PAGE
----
Are you having a problem with your Fitbit strap?

Or your Jawbone UP3 or Microsoft Band 2?

Has your fitness tracker strap ever broken or been damaged from general use? A certain amount of wear and tear is to be expected, but after being alerted by a reader to a potential problem with their durability we did some digging and found some trackers may not be built to last.

The Fitbit Charge HR, Microsoft Band 2 and Jawbone UP3 seem especially susceptible to broken bands, or at least, posts on forums and comment threads certainly suggest that’s the case.

Even our reviews for them are littered with reader comments bemoaning their build quality, and after delving into forums a clear pattern has emerged.

The Fitbit Charge HR’s strap seems susceptible to a range of problems, from splitting and cracking, to bubbling and peeling around the screen.

jmw9880 took to Fitbit's forums, saying "the band started peeling around the display screen and a few days later developed an air bubble that has grown. Mine is approximately 5 months old and I wear it all the time, except in water." Many other users have made similar comments.

The bulk of the Microsoft Band 2 strap complaints talk about it splitting or tearing, and the Jawbone UP3’s strap seems to have a tendency to snap, as well as having a dodgy clasp, causing it to fall off user’s wrists.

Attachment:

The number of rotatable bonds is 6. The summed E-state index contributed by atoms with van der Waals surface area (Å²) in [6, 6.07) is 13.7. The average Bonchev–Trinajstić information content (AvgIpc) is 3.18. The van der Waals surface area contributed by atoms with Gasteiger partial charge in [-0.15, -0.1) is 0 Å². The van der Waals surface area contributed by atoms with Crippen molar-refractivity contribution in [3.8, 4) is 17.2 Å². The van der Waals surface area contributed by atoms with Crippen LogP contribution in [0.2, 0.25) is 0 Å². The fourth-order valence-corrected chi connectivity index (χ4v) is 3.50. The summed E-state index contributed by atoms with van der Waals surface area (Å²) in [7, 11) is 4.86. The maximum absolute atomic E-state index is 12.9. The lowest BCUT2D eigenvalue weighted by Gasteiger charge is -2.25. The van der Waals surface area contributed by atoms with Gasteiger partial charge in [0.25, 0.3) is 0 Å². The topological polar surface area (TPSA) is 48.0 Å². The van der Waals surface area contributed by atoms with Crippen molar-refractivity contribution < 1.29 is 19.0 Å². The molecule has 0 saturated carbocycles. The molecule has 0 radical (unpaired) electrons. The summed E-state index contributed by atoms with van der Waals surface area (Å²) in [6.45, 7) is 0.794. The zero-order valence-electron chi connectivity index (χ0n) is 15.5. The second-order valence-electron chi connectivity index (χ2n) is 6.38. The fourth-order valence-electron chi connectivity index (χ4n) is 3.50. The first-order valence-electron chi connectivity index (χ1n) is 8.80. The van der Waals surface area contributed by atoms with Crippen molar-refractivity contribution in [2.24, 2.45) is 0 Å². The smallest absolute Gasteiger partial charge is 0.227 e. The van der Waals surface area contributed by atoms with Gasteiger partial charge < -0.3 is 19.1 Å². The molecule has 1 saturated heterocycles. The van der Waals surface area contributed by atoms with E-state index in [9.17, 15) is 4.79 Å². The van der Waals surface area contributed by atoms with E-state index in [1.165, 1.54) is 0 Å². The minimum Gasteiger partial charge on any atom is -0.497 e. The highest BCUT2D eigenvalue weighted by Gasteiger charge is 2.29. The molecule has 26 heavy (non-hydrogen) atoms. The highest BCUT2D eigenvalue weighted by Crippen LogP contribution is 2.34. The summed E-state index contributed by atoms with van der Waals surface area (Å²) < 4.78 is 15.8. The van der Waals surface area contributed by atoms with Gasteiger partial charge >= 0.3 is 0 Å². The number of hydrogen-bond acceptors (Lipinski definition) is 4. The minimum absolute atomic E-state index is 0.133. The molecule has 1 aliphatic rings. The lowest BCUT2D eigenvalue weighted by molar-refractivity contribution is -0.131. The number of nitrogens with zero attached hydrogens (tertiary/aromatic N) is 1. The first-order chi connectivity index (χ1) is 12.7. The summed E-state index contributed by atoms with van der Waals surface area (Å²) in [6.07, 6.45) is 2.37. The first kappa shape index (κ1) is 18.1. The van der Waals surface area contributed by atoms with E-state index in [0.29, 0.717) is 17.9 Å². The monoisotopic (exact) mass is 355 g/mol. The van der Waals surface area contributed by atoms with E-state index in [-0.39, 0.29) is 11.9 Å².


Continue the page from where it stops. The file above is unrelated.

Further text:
Beneath our UP3 review, Paul Anderson wrote: "Three years later: UP3: Down 4. The strap of each broke in one, or both, of two places: the clasp and one (or other) 'shoulder' (where band meets the main unit). Life expectancy: 6 - 9 months. Great at measuring, and data generation. Lousy design."

We need you

Of course, there will always be some users with issues, and people tend to be more vocal when they’re having problems, so it’s hard to say how widespread these faults really are, which is where you come in.

We want to know if you’ve had similar problems with these fitness trackers – or any others for that matter, so we can see how big the issue is and which trackers are the worst offenders.

Leave a comment below, and if a trend emerges we’ll take our findings to the companies responsible.

ABOUT THE AUTHOR

James is a freelance phones, tablets and wearables writer and sub-editor at TechRadar. He has a love for everything ‘smart’, from watches to lights, and can often be found arguing with AI assistants or drowning in the latest apps.